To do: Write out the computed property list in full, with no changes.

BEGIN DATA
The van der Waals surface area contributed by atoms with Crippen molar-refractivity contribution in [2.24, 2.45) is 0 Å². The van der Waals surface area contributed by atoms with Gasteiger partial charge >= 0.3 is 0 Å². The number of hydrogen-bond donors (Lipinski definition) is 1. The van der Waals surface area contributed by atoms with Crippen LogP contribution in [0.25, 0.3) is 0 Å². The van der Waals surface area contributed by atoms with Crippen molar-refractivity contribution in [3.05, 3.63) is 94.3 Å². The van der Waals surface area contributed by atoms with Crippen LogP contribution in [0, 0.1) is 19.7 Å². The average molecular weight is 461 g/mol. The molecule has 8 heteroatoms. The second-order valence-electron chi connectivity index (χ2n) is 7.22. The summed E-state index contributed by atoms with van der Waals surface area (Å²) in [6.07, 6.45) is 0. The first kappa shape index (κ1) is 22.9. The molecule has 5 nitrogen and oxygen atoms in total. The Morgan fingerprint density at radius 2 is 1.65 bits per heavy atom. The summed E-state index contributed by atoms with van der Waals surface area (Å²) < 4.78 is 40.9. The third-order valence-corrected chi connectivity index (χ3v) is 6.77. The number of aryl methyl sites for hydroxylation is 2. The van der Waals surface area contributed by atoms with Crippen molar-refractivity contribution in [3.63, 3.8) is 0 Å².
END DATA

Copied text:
The van der Waals surface area contributed by atoms with Crippen molar-refractivity contribution in [2.24, 2.45) is 0 Å². The van der Waals surface area contributed by atoms with Gasteiger partial charge >= 0.3 is 0 Å². The number of hydrogen-bond donors (Lipinski definition) is 1. The van der Waals surface area contributed by atoms with Crippen LogP contribution in [0.25, 0.3) is 0 Å². The van der Waals surface area contributed by atoms with Crippen molar-refractivity contribution in [3.05, 3.63) is 94.3 Å². The van der Waals surface area contributed by atoms with Crippen LogP contribution in [0, 0.1) is 19.7 Å². The average molecular weight is 461 g/mol. The molecule has 8 heteroatoms. The second-order valence-electron chi connectivity index (χ2n) is 7.22. The summed E-state index contributed by atoms with van der Waals surface area (Å²) in [6.07, 6.45) is 0. The first kappa shape index (κ1) is 22.9. The molecule has 5 nitrogen and oxygen atoms in total. The Morgan fingerprint density at radius 2 is 1.65 bits per heavy atom. The summed E-state index contributed by atoms with van der Waals surface area (Å²) < 4.78 is 40.9. The third-order valence-corrected chi connectivity index (χ3v) is 6.77. The number of aryl methyl sites for hydroxylation is 2. The van der Waals surface area contributed by atoms with Crippen molar-refractivity contribution in [3.63, 3.8) is 0 Å².